Mammy: Dirty Hands... Dirty Face!
June 30, 2003 5:19 AM   Subscribe

Ballpoint pen from Trinidad: US$8,500. Rocket launcher to Israel: US$52. How multinational companies use absurd prices to dodge taxation, worldwide.
posted by Pretty_Generic (11 comments total)
My Introduction to Financial Accounting course (core course for all Business majors at my university) taught us to do exactly this. It's common practice, and from a corporate standpoint, good business.
posted by meanie at 5:25 AM on June 30, 2003

posted by cohappy at 6:04 AM on June 30, 2003

More details and a Moron's guide to transfer pricing

Socialize costs, privatize profits.
posted by elpapacito at 6:10 AM on June 30, 2003

And people wonder why I'm anti-corporate.
posted by Cerebus at 6:29 AM on June 30, 2003 [1 favorite]

Accounting is stupid.
posted by graventy at 6:39 AM on June 30, 2003

Markets treat taxation as damage, and route around it.
posted by Slithy_Tove at 6:56 AM on June 30, 2003

From elpapacito's link (my emphasis in all cases)- So by increasing the purely arbitrary transfer price we doubled our after-tax profit, increasing it by 100%.
This was done without any change to our procedures, operations or added value, was done by merely changing book entries.
So where do these additional profits come from?
They arise from tax avoidance. In other words it is possible for a multinational company to minimise its liability for corporation tax by transfer pricing.
This is legal until governments legislate to prevent this practice.
But note that in the cases we discussed, the tax paid to the host-country government increased, while the tax paid to the home-country government decreased, case by case. In other words, one government's loss is the other government's gain.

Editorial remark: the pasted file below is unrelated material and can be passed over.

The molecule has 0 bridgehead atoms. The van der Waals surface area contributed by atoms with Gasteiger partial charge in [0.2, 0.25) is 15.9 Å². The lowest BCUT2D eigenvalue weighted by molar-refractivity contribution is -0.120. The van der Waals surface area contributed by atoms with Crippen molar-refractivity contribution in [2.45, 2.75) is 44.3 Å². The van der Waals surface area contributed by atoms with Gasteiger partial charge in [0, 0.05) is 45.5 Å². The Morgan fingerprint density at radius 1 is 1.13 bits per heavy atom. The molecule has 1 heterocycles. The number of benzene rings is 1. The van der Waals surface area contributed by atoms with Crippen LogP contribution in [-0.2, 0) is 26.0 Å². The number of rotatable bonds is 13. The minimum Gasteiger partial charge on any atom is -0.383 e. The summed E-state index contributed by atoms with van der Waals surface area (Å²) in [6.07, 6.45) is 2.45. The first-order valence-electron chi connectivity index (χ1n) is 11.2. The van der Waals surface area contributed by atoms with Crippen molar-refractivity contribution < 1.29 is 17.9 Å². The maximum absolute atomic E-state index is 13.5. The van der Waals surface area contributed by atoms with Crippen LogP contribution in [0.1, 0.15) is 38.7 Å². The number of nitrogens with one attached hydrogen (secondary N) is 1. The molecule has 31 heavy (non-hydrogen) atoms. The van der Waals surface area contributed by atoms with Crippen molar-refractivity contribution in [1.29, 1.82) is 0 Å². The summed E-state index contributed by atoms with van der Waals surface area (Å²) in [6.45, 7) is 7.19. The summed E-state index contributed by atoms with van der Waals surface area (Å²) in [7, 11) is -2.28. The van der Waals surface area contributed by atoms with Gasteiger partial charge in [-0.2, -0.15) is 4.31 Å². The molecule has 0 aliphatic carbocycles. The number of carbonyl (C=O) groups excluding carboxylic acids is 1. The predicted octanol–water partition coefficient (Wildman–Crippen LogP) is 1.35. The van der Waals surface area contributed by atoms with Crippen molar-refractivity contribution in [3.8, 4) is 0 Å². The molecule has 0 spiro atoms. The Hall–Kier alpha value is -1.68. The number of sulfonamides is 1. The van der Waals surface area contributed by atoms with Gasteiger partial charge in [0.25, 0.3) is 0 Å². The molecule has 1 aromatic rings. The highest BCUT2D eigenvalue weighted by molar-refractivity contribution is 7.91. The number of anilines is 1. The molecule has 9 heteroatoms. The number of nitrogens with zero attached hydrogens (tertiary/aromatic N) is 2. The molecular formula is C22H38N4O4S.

So one government can be expected to want to legislate against unfair transfer pricing practices, while the other government can be expected to object to, and to resist, such legislation.

So, (and keen observers of my work will notice that I've made a similar argument before), every nation in the world is eventually drawn into a taxation limbo dance.

I am a firm believer in the notion that there is no civilization without taxation, so this is exactly the kind of thing that gives me a bit of shit on the liver.

I am also well aware that shareholders profit from this practice etc. However - what pains me is that corporations (and individuals for that matter) behave as if they had developed and prospered in a vacuum. They feel no obligation to help sustain the social stability and prosperity from which they benefit, despite the fact that their success is in large part attributable to those same social circumstances.

If someone can explain how this is a tenable attitude in the long-term (even from a purely business perspective), I'm all ears.
posted by backOfYourMind at 7:51 AM on June 30, 2003

Unfettered Capitalism Soils Own Nest: Film at 11.
posted by Cerebus at 8:12 AM on June 30, 2003

Actually, Cerebus, that film won't be airing anytime soon. First it got rejected from Big Corporate Media-owned stations, then PBS funding got cut. So unless you happened to go to school with the filmmaker, you're out of luck.
posted by Vidiot at 9:15 AM on June 30, 2003

I am aware of the irony(ies) in the statement. 8)
posted by Cerebus at 9:40 AM on June 30, 2003

this is exactly the kind of thing that gives me a bit of shit on the liver

What does that phrase mean? I completely don't understand it.
posted by five fresh fish at 10:06 AM on June 30, 2003

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